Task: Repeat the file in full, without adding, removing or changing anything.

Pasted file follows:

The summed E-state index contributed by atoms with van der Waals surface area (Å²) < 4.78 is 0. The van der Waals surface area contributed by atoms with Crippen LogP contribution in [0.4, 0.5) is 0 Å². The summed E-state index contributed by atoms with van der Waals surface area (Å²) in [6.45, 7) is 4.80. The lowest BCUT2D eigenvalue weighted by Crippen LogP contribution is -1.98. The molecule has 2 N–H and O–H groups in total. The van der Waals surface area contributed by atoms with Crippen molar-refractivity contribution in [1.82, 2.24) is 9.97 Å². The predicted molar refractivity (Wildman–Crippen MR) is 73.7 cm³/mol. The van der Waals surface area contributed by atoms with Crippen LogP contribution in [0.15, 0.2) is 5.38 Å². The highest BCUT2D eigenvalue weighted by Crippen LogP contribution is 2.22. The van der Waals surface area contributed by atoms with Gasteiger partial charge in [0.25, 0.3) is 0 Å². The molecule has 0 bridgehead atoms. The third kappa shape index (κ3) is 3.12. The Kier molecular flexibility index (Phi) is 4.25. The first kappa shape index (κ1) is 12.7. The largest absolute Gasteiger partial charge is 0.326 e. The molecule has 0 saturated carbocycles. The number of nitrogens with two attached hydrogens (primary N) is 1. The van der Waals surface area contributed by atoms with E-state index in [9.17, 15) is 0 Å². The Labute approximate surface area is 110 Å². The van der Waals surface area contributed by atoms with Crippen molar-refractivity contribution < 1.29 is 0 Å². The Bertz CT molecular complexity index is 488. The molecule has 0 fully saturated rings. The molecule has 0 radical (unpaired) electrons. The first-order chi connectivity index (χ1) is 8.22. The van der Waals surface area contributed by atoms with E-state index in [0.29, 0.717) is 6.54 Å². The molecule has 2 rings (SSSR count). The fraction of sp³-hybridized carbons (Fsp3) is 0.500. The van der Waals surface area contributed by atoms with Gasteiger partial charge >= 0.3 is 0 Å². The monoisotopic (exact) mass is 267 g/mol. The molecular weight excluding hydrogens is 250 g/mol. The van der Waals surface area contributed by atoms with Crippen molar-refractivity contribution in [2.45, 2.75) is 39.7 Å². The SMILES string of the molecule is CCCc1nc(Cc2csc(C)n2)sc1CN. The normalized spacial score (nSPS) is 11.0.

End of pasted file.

The summed E-state index contributed by atoms with van der Waals surface area (Å²) < 4.78 is 0. The van der Waals surface area contributed by atoms with Crippen LogP contribution in [0.4, 0.5) is 0 Å². The summed E-state index contributed by atoms with van der Waals surface area (Å²) in [6.45, 7) is 4.80. The lowest BCUT2D eigenvalue weighted by Crippen LogP contribution is -1.98. The molecule has 2 N–H and O–H groups in total. The van der Waals surface area contributed by atoms with Crippen molar-refractivity contribution in [1.82, 2.24) is 9.97 Å². The predicted molar refractivity (Wildman–Crippen MR) is 73.7 cm³/mol. The van der Waals surface area contributed by atoms with Crippen LogP contribution in [0.15, 0.2) is 5.38 Å². The highest BCUT2D eigenvalue weighted by Crippen LogP contribution is 2.22. The van der Waals surface area contributed by atoms with Gasteiger partial charge in [0.25, 0.3) is 0 Å². The molecule has 0 bridgehead atoms. The third kappa shape index (κ3) is 3.12. The Kier molecular flexibility index (Phi) is 4.25. The first kappa shape index (κ1) is 12.7. The largest absolute Gasteiger partial charge is 0.326 e. The molecule has 0 saturated carbocycles. The number of nitrogens with two attached hydrogens (primary N) is 1. The van der Waals surface area contributed by atoms with E-state index in [9.17, 15) is 0 Å². The Labute approximate surface area is 110 Å². The van der Waals surface area contributed by atoms with Crippen molar-refractivity contribution < 1.29 is 0 Å². The Bertz CT molecular complexity index is 488. The molecule has 0 fully saturated rings. The molecule has 0 radical (unpaired) electrons. The first-order chi connectivity index (χ1) is 8.22. The van der Waals surface area contributed by atoms with E-state index in [0.29, 0.717) is 6.54 Å². The molecule has 2 rings (SSSR count). The fraction of sp³-hybridized carbons (Fsp3) is 0.500. The van der Waals surface area contributed by atoms with Gasteiger partial charge >= 0.3 is 0 Å². The monoisotopic (exact) mass is 267 g/mol. The molecular weight excluding hydrogens is 250 g/mol. The van der Waals surface area contributed by atoms with Crippen molar-refractivity contribution in [2.45, 2.75) is 39.7 Å². The SMILES string of the molecule is CCCc1nc(Cc2csc(C)n2)sc1CN. The normalized spacial score (nSPS) is 11.0.